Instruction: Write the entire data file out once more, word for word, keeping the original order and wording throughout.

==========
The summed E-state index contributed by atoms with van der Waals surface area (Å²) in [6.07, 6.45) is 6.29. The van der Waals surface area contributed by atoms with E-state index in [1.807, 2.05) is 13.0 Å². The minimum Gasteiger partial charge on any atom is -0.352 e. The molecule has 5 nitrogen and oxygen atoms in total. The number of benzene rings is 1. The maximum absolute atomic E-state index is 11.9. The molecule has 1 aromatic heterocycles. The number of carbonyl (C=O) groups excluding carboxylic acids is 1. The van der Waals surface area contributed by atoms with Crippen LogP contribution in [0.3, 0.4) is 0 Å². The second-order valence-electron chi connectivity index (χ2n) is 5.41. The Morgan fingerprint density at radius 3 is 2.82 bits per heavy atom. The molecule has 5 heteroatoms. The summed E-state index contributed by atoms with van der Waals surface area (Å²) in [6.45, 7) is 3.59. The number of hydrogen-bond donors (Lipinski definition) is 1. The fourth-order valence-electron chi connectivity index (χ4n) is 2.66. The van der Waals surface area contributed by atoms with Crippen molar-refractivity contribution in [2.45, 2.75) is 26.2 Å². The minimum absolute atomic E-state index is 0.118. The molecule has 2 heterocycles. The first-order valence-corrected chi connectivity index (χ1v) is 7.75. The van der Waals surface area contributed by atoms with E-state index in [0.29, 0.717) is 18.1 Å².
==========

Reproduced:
The summed E-state index contributed by atoms with van der Waals surface area (Å²) in [6.07, 6.45) is 6.29. The van der Waals surface area contributed by atoms with E-state index in [1.807, 2.05) is 13.0 Å². The minimum Gasteiger partial charge on any atom is -0.352 e. The molecule has 5 nitrogen and oxygen atoms in total. The number of benzene rings is 1. The maximum absolute atomic E-state index is 11.9. The molecule has 1 aromatic heterocycles. The number of carbonyl (C=O) groups excluding carboxylic acids is 1. The van der Waals surface area contributed by atoms with Crippen LogP contribution in [0.3, 0.4) is 0 Å². The second-order valence-electron chi connectivity index (χ2n) is 5.41. The Morgan fingerprint density at radius 3 is 2.82 bits per heavy atom. The molecule has 5 heteroatoms. The summed E-state index contributed by atoms with van der Waals surface area (Å²) in [6.45, 7) is 3.59. The number of hydrogen-bond donors (Lipinski definition) is 1. The fourth-order valence-electron chi connectivity index (χ4n) is 2.66. The van der Waals surface area contributed by atoms with Crippen molar-refractivity contribution in [2.45, 2.75) is 26.2 Å². The minimum absolute atomic E-state index is 0.118. The molecule has 2 heterocycles. The first-order valence-corrected chi connectivity index (χ1v) is 7.75. The van der Waals surface area contributed by atoms with E-state index in [0.29, 0.717) is 18.1 Å².